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Seven Skin-Friendly Food Tips
Select foods help keep skin smooth and supple while deflecting sun-driven damage

08/17/2017 By Craig Weatherby with Michelle Lee

Concerned about keeping your youthful glow?

As we age, our skin becomes thinner, loses fat, and no longer looks as plump and smooth.

Adding insult to injury, veins become more visible, and it takes longer to heal from bumps and bruises.

Finally, sun exposure promotes wrinkles, age spots and dryness, all of which leave you looking less youthful.

Fortunately — like the rest of your body — your skin responds to being well fed!

Let's take a closer look at food choices that can help you look your best.

#1: Fight dryness and sun damage with fish fats
The outermost layer of skin, the epidermis, becomes thinner with age.

So it gets harder for the skin to retain moisture, leading to dry, flaky, and wrinkled skin.

The omega-3 fatty acids in salmon and other fatty, wild-caught fish help the epidermis hold moisture for smoother, softer skin.

In addition, omega-3s appear to exert anti-inflammatory effects that reduce the damage done to skin cells by UV sunrays, and thereby discourage the development of cancerous cells.

Human clinical research and animal experiments alike show that omega-3s help protect against sunburn and against skin damage caused by UV sunrays.

As far back as the mid-1990s, researchers reported that omega-3 fish oil could help protect against sunburn. As one British team wrote, “The sunburn response is markedly reduced by dietary fish oil rich in omega-3 polyunsaturated fatty acids.” (Rhodes LE et al. 1995)

After British researchers reviewed the evidence, they came to a positive conclusion about fish fats: “Omega-3 polyunsaturated fatty acids are promising candidates, showing potential to protect the skin from UVR injury through a range of mechanisms.” (Pilkington SM et al. 2011)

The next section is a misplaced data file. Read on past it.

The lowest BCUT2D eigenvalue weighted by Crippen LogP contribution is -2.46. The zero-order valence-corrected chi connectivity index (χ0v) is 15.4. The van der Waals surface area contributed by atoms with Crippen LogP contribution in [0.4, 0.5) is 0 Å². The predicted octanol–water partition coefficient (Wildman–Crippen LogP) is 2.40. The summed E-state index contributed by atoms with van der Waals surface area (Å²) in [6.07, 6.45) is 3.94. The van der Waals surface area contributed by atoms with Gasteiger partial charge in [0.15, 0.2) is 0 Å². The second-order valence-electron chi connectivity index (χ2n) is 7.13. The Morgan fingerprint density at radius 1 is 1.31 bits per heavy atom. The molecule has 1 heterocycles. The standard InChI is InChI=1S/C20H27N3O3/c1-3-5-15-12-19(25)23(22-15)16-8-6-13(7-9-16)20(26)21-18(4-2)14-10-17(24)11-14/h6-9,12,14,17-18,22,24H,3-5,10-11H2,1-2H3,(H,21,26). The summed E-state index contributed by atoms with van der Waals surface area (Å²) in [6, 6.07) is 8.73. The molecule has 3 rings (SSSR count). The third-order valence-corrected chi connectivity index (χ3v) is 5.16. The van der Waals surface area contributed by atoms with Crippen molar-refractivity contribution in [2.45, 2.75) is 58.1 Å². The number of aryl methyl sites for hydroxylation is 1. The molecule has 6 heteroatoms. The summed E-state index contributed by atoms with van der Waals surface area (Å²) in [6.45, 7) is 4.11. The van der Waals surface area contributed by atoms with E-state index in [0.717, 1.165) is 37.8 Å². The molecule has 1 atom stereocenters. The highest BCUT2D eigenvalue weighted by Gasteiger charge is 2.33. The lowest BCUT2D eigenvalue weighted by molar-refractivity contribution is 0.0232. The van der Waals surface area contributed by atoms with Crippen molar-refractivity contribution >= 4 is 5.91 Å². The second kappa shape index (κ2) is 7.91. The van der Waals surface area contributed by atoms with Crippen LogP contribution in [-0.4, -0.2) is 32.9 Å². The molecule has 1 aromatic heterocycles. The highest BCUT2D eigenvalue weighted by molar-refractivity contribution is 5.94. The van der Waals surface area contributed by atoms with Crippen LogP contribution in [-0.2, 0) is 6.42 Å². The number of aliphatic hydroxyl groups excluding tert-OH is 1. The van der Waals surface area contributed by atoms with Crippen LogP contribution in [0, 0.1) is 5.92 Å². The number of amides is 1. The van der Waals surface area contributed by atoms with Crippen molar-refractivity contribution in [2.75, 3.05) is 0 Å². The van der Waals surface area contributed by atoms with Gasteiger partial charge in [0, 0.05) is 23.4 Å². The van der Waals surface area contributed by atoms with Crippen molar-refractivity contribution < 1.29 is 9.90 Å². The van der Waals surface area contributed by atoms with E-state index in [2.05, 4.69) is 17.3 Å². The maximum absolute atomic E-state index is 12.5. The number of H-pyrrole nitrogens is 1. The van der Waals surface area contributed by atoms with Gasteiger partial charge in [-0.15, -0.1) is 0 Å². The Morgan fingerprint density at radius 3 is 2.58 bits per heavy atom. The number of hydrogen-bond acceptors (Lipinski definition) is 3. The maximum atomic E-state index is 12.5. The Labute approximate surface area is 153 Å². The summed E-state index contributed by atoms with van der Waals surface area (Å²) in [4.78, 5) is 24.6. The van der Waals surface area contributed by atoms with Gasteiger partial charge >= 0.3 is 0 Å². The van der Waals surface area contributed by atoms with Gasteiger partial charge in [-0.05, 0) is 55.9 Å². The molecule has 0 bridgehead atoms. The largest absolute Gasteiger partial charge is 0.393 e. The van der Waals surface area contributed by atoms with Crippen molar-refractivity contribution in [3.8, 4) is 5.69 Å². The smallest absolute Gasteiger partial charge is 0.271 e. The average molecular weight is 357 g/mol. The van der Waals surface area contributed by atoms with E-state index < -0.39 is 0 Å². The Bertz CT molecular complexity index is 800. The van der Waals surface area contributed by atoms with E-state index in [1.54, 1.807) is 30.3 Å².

Likewise, French researchers linked higher estimated intakes of plant- and seafood-source omega-3s to reduced skin aging (Latreille J et al. 2013).

Clinical research indicates that seafood-source omega-3s (DHA and EPA) may help prevent sun damage and reduce the risk for non-melanoma skin cancers ... see Fish Oil Found to Deflect Sun Damage, Omega-3s May Help Curb Skin CancerFish Fats Called Credible Foes of Skin Aging and Skin Cancer, and Fish Fat Curbs Skin and Oral Cancers.

Fish species that abound in omega-3s include wild salmon, albacore tuna, sardines, sablefish, herring, and anchovies. This also applies to canned examples of these fish.

Among fatty fish, wild salmon may be especially beneficial, thanks to the carotenoid antioxidant called astaxanthin that gives salmon their red-orange hue.

Last month, Japanese researchers published the encouraging results of a 16-week, placebo-controlled clinical trial testing high doses of supplemental astaxanthin (12mg per day) in 65 women.

As they wrote, "Wrinkle parameters and skin moisture content significantly worsened in the placebo group after 16 weeks. However, significant changes did not occur in the astaxanthin groups ... our study suggests that long-term prophylactic astaxanthin supplementation may inhibit age-related skin deterioration." (Tominaga K et al. 2017)

We should note that wild salmon contains far smaller amounts of astaxanthin, but long-term consumption of the only ample food source of this antioxidant certainly can't hurt.

You can get comparably high doses from astaxanthin supplements, and smaller but still substantial amounts from krill oil supplements.